June 16, 2020

Crapo Statement at Federal Reserve Semiannual Monetary Policy Report

WASHINGTON – U.S. Senator Mike Crapo (R-Idaho), Chairman of the U.S. Senate Committee on Banking, Housing and Urban Affairs, delivered the following remarks at a virtual hearing on the Federal Reserve’s semiannual monetary policy report to Congress. 

The text of Chairman Crapo’s remarks, as prepared, is below.  

“Today, Federal Reserve Chairman Jerome Powell will update the Committee on monetary policy developments and the state of the U.S. economy. 

“It has only been four months since the last Humphrey-Hawkins hearing, but we are seeing a significantly different economy today; one that has been racked by the physical and economic impact of the Covid-19 pandemic and ensuing shutdowns.

 “Chairman Powell, you have stated that the Federal Reserve is ‘…strongly committed to using our tools to do whatever we can and for as long as it takes to provide some relief and stability, to ensure the recovery is as strong as possible.’ 

“Additionally, the Fed has purchased more than $2 trillion in Treasury and mortgage securities since the pandemic sparked a massive flight for safe, cash-like assets in mid-March. 

“Because of this, the Fed’s balance sheet has expanded to more than 7 trillion dollars.  

“Congress, the Administration and regulatory agencies have taken extreme actions to protect and stabilize the infrastructure of our economic system.   

“The CARES Act has been central to that effort, and recent statistics indicate our efforts are working.  

“In fact, the Bureau of Labor Statistics announced on June 5 encouraging signs for jobs and the economy, that nonfarm payroll employment rose by 2.5 million in May, and the unemployment rate declined to 13.3 percent. 

“According to the report, these ‘improvements in the labor market reflected a limited resumption of economic activity that had been curtailed in March and April due to the coronavirus (Covid-19) pandemic and efforts to contain it.’ 

“Title IV of the Act provided a $500 billion infusion in the Exchange Stabilization Fund, up to $454 billion of which can be used to support the Federal Reserve’s emergency lending facilities, such as the Main Street Lending facilities and the Municipal Lending Facility.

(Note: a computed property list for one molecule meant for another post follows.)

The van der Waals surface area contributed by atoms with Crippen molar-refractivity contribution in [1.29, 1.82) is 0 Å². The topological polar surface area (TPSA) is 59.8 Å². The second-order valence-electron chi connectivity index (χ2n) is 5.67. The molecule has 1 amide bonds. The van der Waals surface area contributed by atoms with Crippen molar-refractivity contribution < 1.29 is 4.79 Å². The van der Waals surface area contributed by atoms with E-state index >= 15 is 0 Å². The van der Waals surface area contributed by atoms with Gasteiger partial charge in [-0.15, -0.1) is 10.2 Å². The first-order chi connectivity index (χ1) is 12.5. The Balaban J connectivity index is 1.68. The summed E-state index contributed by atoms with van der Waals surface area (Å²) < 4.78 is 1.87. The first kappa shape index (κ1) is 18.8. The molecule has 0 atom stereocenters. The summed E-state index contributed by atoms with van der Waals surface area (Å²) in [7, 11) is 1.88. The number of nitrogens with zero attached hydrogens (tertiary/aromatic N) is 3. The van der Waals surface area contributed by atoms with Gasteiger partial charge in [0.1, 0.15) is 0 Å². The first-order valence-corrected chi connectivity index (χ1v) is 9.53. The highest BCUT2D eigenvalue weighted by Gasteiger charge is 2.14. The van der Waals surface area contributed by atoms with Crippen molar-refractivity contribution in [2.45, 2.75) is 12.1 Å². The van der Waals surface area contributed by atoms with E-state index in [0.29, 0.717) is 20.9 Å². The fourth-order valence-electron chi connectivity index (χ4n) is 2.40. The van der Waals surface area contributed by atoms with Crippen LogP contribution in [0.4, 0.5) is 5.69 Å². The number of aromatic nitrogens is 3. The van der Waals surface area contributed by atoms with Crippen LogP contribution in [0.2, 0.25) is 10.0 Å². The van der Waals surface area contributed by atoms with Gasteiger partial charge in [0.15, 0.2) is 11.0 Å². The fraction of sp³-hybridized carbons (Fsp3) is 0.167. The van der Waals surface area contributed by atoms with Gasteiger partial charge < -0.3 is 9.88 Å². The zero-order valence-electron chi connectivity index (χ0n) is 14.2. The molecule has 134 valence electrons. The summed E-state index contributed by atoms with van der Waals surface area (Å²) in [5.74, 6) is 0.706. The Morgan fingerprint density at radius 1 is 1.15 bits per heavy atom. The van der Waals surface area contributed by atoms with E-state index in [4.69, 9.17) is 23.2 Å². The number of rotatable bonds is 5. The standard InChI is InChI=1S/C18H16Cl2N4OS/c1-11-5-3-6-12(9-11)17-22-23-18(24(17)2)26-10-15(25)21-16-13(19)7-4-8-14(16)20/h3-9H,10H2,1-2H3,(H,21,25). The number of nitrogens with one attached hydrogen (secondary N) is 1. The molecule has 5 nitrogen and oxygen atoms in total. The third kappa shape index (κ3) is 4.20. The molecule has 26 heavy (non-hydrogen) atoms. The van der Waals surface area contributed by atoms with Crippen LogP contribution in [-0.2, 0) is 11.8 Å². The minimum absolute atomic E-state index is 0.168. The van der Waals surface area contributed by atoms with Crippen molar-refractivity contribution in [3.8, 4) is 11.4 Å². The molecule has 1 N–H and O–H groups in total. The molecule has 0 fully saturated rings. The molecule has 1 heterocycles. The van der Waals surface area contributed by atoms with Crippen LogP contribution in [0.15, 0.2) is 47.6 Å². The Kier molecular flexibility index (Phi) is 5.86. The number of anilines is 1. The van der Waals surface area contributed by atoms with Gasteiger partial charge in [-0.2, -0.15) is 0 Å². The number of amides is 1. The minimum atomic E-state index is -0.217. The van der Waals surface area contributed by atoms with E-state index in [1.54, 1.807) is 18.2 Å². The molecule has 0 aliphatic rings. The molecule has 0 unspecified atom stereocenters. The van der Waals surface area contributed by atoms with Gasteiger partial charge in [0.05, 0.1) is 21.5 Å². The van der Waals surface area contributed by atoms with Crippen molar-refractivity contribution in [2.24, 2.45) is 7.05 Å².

“The Fed has set up facilities funded both under and outside of the CARES Act, and there is evidence that the mere announcement of some of those facilities have had a positive and stabilizing effect on markets, even before becoming operational. 

“Although any positive effect of these facilities is welcome, getting them fully operational ensures that they achieve their full effect.   

“On June 8, 2020, the Federal Reserve announced positive changes to the term sheet to the Main Street Facilities that will allow additional smaller and medium-sized businesses to access the facilities. 

“As I have urged in previous hearings, it is now time to get the Main Street and other outstanding facilities up and running.  

“In addition to emergency lending facilities, the Fed can continue to right-size regulations to increase lending and access to credit in the economy.  

“In response to a letter that I sent to the federal banking regulators on April 8, Vice Chairman Quarles noted that ‘Congress should consider modifying section 171 of the Dodd-Frank Act (‘The Collins Amendment’) to allow regulators to provide flexibility under Tier 1 leverage requirements as banks respond to increased credit demand.’  

“There are also several proposed rules that the agencies were working on before COVID-19, and I encourage the agencies to finalize these rules as soon as possible, such as the Volcker covered funds rule and the inter-affiliate margin rule.  

“During this hearing, I look forward to hearing more on the state of the economy, including its response to the CARES Act; an update on the status of the 13(3) emergency lending facilities; how the facilities have provided or stand to provide necessary credit to households, businesses, States and local governments; and additional regulatory and legislative changes that can increase credit and liquidity in the marketplace and further support the economy. 

“Chairman Powell, thank you for joining us today.”